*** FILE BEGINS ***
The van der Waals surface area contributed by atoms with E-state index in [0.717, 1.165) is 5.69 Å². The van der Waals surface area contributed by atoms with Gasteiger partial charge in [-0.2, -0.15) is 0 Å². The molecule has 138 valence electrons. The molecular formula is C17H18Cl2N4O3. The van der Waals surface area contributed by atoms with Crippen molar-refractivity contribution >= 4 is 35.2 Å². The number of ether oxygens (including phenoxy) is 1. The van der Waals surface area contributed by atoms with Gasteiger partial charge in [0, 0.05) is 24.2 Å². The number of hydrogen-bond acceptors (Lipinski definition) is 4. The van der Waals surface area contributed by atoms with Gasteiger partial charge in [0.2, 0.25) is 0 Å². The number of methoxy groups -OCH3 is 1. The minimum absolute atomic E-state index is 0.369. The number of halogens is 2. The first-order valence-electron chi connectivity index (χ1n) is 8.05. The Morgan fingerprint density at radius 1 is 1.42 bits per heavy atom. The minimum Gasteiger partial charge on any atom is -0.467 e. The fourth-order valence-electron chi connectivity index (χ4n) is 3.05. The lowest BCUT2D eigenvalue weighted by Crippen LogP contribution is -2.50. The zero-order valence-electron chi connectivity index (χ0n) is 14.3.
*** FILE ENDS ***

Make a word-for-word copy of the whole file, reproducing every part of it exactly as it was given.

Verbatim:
The van der Waals surface area contributed by atoms with E-state index in [0.717, 1.165) is 5.69 Å². The van der Waals surface area contributed by atoms with Gasteiger partial charge in [-0.2, -0.15) is 0 Å². The molecule has 138 valence electrons. The molecular formula is C17H18Cl2N4O3. The van der Waals surface area contributed by atoms with Crippen molar-refractivity contribution >= 4 is 35.2 Å². The number of ether oxygens (including phenoxy) is 1. The van der Waals surface area contributed by atoms with Gasteiger partial charge in [0, 0.05) is 24.2 Å². The number of hydrogen-bond acceptors (Lipinski definition) is 4. The van der Waals surface area contributed by atoms with Gasteiger partial charge in [0.2, 0.25) is 0 Å². The number of methoxy groups -OCH3 is 1. The minimum absolute atomic E-state index is 0.369. The number of halogens is 2. The first-order valence-electron chi connectivity index (χ1n) is 8.05. The Morgan fingerprint density at radius 1 is 1.42 bits per heavy atom. The minimum Gasteiger partial charge on any atom is -0.467 e. The fourth-order valence-electron chi connectivity index (χ4n) is 3.05. The lowest BCUT2D eigenvalue weighted by Crippen LogP contribution is -2.50. The zero-order valence-electron chi connectivity index (χ0n) is 14.3.